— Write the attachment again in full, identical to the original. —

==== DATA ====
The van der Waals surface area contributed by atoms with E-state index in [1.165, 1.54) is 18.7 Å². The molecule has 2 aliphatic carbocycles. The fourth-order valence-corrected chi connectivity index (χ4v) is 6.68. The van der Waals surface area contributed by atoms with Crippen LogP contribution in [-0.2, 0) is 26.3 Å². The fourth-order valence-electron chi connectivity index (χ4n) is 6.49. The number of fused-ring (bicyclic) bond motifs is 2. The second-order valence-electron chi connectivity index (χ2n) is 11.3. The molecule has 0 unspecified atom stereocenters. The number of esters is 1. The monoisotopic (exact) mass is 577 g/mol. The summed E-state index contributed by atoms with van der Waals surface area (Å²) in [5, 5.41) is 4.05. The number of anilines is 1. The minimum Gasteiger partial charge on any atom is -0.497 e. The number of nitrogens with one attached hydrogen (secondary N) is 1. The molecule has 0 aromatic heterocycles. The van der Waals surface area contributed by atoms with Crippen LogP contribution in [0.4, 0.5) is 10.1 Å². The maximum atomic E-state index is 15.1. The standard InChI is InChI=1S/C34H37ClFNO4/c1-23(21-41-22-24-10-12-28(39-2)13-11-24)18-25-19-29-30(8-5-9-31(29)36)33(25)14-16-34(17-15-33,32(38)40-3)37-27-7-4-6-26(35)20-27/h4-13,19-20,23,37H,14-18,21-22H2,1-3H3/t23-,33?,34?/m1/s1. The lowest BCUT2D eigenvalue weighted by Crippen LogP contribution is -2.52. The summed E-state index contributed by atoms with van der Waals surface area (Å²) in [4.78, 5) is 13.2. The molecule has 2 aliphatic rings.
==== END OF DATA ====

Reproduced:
The van der Waals surface area contributed by atoms with E-state index in [1.165, 1.54) is 18.7 Å². The molecule has 2 aliphatic carbocycles. The fourth-order valence-corrected chi connectivity index (χ4v) is 6.68. The van der Waals surface area contributed by atoms with Crippen LogP contribution in [-0.2, 0) is 26.3 Å². The fourth-order valence-electron chi connectivity index (χ4n) is 6.49. The number of fused-ring (bicyclic) bond motifs is 2. The second-order valence-electron chi connectivity index (χ2n) is 11.3. The molecule has 0 unspecified atom stereocenters. The number of esters is 1. The monoisotopic (exact) mass is 577 g/mol. The summed E-state index contributed by atoms with van der Waals surface area (Å²) in [5, 5.41) is 4.05. The number of anilines is 1. The minimum Gasteiger partial charge on any atom is -0.497 e. The number of nitrogens with one attached hydrogen (secondary N) is 1. The molecule has 0 aromatic heterocycles. The van der Waals surface area contributed by atoms with Crippen LogP contribution in [0.4, 0.5) is 10.1 Å². The maximum atomic E-state index is 15.1. The standard InChI is InChI=1S/C34H37ClFNO4/c1-23(21-41-22-24-10-12-28(39-2)13-11-24)18-25-19-29-30(8-5-9-31(29)36)33(25)14-16-34(17-15-33,32(38)40-3)37-27-7-4-6-26(35)20-27/h4-13,19-20,23,37H,14-18,21-22H2,1-3H3/t23-,33?,34?/m1/s1. The lowest BCUT2D eigenvalue weighted by Crippen LogP contribution is -2.52. The summed E-state index contributed by atoms with van der Waals surface area (Å²) in [4.78, 5) is 13.2. The molecule has 2 aliphatic rings.